[Update: The DAV system has been updated and looks a bit different as of April 21, 2016. A newer GeoZone post explains the new system.]
DAV: Operating Manual (with Photos)
Recently, the Digital Coast data team received a request for Data Access Viewer (DAV) instructions from a Spanish-speaking, Peruvian user. She was looking for free lidar to use for educational purposes. It’s odd to have received such an inquiry since DAV was built for downloading lidar, imagery, and land cover in an intuitive way, or so it was thought. On archive, the Office for Coastal Management has documents for updating processes a decade old, but they still exist today. However, we didn’t have a user-friendly how to, so it was time to have exactly that. A slide show of screenshots was put together and sent to our friend from Peru. Then we decided the savvy and novice DAV user would get something out of an operations manual. DAV gives access to about a thousand coastal data sets, including but not limited to elevation, imagery and land cover. Users want to come in to get what they need easily (and quickly) without hassle. Our data team sees this system every day so we forget about the “usability” for someone who has never used the system before. I’m going to take a moment to give a beginner’s guide.
First task—find the site. Seems easy, right? It is fairly easy nowadays with search engines, so just search for “NOAA Data Access Viewer.” It should be the top result! (Just in case it isn’t, bookmark this—coast.noaa.gov/dataviewer). Users can also find the site via the Digital Coast’s Data Registry, albeit with a few extra clicks, along with hundreds of other data sets all in one spot with each having appropriate links for downloading (coast.noaa.gov/dataregistry).
Inside the DAV there are filters that can be set to speed up the whole process. For instance, under Data Type, a user can limit the data display to elevation or imagery or landcover; Provider will limit only those projects associated with certain organizations or institutions, such as NOAA, USGS, or USACE; and drawing an area of interest (AOI) can hone in the exact area users need. These filters can be used in tandem or separately, your choice.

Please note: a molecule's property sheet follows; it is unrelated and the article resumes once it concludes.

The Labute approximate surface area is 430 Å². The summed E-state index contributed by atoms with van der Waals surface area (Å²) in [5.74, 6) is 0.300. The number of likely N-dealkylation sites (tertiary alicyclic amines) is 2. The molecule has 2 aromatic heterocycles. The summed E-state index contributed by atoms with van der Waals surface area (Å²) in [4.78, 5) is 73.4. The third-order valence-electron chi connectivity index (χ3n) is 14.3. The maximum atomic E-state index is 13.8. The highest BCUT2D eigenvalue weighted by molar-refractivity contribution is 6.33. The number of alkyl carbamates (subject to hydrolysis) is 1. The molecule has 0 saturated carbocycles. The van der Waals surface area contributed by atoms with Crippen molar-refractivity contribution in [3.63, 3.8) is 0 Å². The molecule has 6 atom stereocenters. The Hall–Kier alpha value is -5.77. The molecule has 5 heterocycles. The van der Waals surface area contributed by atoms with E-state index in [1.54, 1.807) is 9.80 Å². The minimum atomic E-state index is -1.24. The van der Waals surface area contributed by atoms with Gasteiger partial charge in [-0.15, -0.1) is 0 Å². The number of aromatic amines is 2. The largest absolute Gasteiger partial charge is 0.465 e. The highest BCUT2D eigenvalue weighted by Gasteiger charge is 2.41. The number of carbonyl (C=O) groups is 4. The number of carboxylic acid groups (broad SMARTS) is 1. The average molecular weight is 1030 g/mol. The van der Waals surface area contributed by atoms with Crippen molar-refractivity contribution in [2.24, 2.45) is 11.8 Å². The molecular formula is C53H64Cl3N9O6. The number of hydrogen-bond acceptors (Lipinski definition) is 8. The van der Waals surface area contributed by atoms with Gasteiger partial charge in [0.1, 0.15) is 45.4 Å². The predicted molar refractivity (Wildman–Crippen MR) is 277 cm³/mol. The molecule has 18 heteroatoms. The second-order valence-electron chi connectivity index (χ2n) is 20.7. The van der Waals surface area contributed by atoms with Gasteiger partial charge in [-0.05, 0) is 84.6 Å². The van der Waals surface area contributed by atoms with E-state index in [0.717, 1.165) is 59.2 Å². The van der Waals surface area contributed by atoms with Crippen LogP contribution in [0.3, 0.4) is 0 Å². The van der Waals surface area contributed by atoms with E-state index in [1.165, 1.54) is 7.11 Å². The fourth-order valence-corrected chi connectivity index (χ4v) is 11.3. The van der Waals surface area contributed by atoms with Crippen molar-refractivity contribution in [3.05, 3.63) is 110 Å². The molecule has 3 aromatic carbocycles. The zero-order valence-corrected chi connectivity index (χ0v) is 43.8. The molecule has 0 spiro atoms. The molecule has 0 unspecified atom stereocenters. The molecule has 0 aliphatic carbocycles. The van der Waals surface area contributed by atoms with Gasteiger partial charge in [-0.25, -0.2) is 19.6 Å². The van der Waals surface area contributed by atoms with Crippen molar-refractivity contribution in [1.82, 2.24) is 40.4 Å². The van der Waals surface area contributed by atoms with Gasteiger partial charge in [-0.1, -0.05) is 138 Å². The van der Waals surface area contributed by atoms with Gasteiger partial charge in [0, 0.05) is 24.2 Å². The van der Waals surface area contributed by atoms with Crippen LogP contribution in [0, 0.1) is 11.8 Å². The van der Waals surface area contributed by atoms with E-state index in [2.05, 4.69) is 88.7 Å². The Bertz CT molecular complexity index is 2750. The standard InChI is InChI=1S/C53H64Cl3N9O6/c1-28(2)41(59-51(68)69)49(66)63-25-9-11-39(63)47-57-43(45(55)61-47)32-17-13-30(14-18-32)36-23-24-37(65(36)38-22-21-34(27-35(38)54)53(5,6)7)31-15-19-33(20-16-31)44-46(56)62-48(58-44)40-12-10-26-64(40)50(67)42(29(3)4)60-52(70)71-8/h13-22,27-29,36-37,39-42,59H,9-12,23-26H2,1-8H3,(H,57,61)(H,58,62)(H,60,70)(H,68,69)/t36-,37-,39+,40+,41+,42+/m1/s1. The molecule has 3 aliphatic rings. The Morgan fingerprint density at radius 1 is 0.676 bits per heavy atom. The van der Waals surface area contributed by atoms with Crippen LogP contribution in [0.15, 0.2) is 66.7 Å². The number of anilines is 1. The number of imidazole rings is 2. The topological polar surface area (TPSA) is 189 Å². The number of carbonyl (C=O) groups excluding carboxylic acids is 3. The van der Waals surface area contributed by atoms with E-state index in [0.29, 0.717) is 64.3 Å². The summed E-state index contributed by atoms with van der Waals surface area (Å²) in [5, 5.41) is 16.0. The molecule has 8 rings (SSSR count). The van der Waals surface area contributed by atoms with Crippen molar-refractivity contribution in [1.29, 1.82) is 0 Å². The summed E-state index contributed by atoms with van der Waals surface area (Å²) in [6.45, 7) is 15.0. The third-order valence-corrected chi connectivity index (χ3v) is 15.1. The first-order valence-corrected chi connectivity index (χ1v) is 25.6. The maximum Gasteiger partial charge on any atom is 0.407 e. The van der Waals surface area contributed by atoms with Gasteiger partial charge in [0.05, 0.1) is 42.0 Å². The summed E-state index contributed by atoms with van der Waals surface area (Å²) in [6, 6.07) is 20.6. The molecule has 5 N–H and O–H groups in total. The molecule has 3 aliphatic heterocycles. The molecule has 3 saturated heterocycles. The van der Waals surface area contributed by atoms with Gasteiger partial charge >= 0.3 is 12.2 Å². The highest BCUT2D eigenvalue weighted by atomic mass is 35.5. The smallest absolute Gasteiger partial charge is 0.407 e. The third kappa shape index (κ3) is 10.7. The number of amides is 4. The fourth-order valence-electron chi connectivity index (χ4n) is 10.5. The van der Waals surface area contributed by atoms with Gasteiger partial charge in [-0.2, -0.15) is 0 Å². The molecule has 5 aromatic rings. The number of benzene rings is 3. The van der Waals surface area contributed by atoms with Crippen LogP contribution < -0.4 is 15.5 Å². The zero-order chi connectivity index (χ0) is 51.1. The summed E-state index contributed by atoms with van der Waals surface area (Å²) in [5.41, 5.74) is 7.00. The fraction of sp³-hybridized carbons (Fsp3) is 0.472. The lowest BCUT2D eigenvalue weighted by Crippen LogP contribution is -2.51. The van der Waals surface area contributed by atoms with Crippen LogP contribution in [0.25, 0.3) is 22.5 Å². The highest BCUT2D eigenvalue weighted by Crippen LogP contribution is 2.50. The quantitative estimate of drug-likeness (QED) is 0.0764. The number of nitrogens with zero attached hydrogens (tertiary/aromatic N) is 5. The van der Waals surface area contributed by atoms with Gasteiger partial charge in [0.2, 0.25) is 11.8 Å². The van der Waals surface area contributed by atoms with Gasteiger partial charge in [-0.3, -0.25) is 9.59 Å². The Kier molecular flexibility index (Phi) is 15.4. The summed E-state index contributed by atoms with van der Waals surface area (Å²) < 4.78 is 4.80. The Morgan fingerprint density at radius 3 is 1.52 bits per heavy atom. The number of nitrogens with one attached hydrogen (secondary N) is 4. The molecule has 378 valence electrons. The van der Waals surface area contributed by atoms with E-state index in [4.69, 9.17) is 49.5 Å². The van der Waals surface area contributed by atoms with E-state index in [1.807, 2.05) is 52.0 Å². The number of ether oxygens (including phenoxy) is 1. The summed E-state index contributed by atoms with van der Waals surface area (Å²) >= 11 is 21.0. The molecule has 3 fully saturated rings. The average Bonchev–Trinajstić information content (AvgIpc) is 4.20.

Clicking Draw Area, then drawing the AOI will not only zoom in but also display all the projects in the area. Depending on Internet and computer speeds, this can take some time, so don’t fret if it doesn’t pop up right away. The service is calling a map service to find all intersecting project extents.
The pane on the left lists projects chronologically with a few highlights of the metadata and quick actions options. Overwhelmed by the number of projects? We can use the same filters from earlier or simply zoom in farther, further honing the search to exactly what is needed. If an AOI contains too many pixels or points for a particular project, a small yellow yield icon displays beside the grayed-out Add to Cart button. This means the AOI surpasses the data limit (6 GB for imagery and land cover or 500,000,000 points for lidar) so this particular data set cannot be added to the cart until the AOI is smaller.